Sidelined for longer Sidelined for longer\images\insights\article\jobs-resume-laptop-small.jpg April 5 2024 April 5 2024

Sidelined for longer

Much stronger-than-expected jobs report keeps Fed rate cuts on hold.

Published April 5 2024
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The New York Tristate area experienced a rare 4.8 magnitude earthquake this morning, according to the U.S. Geological Survey. Speculation is running rampant that the tremors were sparked by this morning’s blowout employment report. 

Nonfarm payrolls rose by a much stronger-than-expected 303,000 jobs in March (consensus at 214,000, Federated Hermes at 207,000), which is a 14-month high, and previously reported January and February gains were revised higher by a combined 22,000 jobs. The Labor Department today revised February down by 5,000 jobs to a gain of 270,000, while January was revised up by 27,000 jobs to a final gain of 256,000. So, this morning’s flash report for a March gain of 303,000 is adjusted up to a healthy gain of 325,000 jobs.

Private payrolls also rose by a much stronger-than-expected 232,000 jobs in March (consensus at 170,000). January and February were revised modestly higher by 3,000 jobs, which lifts March’s adjusted gain to 235,000 jobs. The difference between nonfarm and private hiring was a sizable gain of 71,000 government jobs in March, which is a three-month high, with 62,000 of those coming at the local and state level.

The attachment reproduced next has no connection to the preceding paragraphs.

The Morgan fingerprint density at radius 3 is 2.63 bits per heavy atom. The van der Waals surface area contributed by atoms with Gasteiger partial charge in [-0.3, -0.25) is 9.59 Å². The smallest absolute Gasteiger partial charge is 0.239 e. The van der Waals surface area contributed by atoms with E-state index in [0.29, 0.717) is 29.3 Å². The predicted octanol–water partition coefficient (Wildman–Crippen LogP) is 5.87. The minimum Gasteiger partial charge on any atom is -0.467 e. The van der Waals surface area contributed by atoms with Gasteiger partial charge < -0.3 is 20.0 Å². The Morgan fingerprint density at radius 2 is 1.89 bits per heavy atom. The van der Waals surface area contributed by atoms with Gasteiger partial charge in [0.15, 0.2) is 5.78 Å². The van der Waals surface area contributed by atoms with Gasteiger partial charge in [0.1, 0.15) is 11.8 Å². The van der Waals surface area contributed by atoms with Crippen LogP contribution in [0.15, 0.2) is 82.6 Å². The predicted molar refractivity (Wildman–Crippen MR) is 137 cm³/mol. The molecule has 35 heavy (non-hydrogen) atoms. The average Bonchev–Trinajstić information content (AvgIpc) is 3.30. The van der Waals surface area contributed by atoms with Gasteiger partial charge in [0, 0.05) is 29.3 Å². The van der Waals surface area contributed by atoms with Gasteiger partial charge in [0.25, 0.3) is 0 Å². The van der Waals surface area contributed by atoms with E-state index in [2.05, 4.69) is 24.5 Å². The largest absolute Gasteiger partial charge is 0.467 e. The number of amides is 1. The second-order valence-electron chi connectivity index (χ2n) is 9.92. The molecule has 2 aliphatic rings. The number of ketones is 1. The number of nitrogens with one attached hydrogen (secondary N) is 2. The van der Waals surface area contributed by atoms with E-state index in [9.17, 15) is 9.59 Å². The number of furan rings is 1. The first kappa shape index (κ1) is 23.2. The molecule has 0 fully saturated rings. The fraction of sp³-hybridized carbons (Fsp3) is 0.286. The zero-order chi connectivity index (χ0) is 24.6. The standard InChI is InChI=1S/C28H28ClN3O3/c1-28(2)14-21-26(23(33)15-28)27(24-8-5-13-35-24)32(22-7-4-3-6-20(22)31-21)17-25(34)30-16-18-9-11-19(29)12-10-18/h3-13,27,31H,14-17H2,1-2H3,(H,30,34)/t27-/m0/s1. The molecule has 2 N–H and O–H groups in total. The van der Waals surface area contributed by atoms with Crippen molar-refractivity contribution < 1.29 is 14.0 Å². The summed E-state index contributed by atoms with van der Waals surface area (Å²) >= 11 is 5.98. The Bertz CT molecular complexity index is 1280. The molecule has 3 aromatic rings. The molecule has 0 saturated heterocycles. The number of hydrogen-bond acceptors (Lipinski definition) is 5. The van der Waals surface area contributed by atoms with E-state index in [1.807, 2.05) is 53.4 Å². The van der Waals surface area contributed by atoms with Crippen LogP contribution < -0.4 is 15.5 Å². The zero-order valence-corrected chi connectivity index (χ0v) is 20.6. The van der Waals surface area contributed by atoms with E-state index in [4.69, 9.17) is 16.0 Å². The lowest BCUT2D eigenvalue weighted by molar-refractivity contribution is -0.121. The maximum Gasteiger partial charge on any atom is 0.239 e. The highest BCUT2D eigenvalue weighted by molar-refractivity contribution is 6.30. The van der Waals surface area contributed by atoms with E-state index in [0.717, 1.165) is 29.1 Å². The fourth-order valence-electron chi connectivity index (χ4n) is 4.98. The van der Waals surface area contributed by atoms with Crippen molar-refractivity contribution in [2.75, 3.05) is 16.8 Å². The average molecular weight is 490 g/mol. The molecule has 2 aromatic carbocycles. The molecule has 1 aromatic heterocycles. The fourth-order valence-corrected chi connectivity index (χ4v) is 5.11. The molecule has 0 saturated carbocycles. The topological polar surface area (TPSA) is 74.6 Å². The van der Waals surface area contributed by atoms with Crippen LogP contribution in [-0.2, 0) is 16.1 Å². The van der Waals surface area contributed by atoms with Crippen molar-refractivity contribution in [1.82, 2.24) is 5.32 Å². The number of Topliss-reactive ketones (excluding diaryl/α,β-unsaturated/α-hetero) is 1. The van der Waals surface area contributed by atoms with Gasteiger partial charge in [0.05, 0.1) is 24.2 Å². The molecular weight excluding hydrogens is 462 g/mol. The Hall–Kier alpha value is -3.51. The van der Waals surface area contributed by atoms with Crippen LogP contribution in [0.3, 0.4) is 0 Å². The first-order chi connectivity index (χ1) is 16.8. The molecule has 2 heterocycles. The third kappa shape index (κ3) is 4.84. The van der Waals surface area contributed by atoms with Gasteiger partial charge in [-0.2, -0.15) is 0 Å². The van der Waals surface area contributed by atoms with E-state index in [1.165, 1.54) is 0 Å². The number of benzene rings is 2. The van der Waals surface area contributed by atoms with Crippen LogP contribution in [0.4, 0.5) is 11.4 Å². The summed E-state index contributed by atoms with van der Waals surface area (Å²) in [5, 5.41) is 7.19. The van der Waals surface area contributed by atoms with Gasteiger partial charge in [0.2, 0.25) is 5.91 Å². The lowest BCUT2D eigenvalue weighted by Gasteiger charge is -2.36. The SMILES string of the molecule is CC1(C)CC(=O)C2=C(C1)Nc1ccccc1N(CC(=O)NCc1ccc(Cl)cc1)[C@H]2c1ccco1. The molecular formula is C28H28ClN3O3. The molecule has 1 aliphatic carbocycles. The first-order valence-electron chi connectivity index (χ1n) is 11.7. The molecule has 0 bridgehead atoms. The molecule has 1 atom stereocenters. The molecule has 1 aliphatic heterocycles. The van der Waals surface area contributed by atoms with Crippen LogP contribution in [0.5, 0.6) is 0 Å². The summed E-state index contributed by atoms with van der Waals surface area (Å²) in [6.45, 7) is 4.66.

More good news After job losses in each of the past three months, household employment soared with a gain of 498,000 jobs in March, a four-month high. In addition, the unemployment rate (U-3) ticked down to 3.8%, while the participation rate leapt to a five-month high of 62.7%. Moreover, ADP private payroll hiring in March surged to an eight-month high of 184,000 jobs, initial weekly claims for the March survey week were solid at 212,000, and JOLTS rose slightly in February. 

Hot data ices Fed This week’s sizzling employment data continues the trend that started when the March Leading Economic Indicators (LEI) recently posted a positive reading for the first time in 22 months and the ISM manufacturing index popped above the contraction level of 50 for the first time in 16 months. 

Federal Reserve Chair Jay Powell said in a speech at Stanford this week that the Fed would remain on the sidelines until it has greater confidence that core PCE inflation is moving substantially down to its 2% target. Fed Governor Chris Waller said last week that the Fed should delay or reduce the number of interest rate cuts from its current forecast of three in the second half of this year. Atlanta Fed President Raphael Bostic said that he’s in favor of only one rate cut later this year, while Minnesota Fed President Neel Kashkari now believes that there may be no rate cuts this year. 

Financial markets diverge The bond vigilantes are starting to get the hint, and benchmark 10-year Treasury yields have surged from 3.8% to 4.37% from late December to today. But equity investors continue to whistle past the graveyard, with the S&P 500 soaring by 10% to start 2024. We continue to believe that this imbalance may very well sow the initial seeds of a healthy, much-needed equity market correction in coming months.

Important labor-market indicators were mixed: